Turkey has pulled out of the Istanbul Convention -which protects victims of domestic and gender-based violence and prosecutes offenders- by an abrupt midnight presidential decree.
The Council of Europe “Convention on Preventing and Combating Violence against Women and Domestic Violence” entered into force in 2011. At the time Erdogan proudly announced the treaty by saying “Violence against women is human rights violation. The Convention was prepared under the leadership of Turkey.”
Withdrawal from the Convention is a huge step backwards in the struggle to combat gender inequality and violence against women in Turkey where at least 419 women have been killed by men in 2020.
Islamist AKP regime perceives the Convention as adverse to the “Turkish family values”. Last year when the law was under the threat of withdrawal, progressive forces rose up and called on the government to fully implement the Convention. Back then the AKP government delayed the withdrawal to find a way to avoid a major backlash. Women organisations and progressive forces once again called for protests under the “Istanbul Convention Is Ours” banner in all major cities across Turkey following the announcement of the withdrawal.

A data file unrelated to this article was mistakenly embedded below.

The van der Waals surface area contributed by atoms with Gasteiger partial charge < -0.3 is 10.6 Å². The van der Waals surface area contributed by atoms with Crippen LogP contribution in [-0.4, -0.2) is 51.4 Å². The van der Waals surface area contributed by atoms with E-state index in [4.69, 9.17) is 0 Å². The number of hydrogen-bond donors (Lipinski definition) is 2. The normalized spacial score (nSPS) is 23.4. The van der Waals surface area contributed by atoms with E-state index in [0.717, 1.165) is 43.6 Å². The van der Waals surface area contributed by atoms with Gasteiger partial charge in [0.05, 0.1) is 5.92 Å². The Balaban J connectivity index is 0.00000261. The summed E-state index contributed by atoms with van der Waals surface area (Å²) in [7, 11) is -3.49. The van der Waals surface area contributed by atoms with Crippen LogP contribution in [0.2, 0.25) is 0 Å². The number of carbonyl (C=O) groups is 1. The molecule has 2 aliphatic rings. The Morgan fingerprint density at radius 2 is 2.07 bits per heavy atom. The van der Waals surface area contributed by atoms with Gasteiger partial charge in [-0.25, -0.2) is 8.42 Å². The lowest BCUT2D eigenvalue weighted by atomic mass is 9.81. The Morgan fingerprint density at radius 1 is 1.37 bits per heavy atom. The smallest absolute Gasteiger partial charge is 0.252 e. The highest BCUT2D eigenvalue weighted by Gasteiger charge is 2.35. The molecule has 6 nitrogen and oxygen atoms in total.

Since consolidating his power and assuming the Presidency, Erdogan has no limits on crushing the rule of law. However according to the lawyers, under the Turkish Constitution, international agreements on human rights are above internal laws thereby overturning the Convention via presidential decree is void and null in itself without the parliament approval. Prominent human rights lawyer Kerem Altiparmak criticised the decree on Twitter by underlining that “Parliament’s will and legislative power were ignored” and said that “The Convention is still in effect.”
SPOT stands with the resistance against attacks on women’s rights and the rule of law in Turkey and condemns President Erdogan and the ruling AKP for their draconian actions.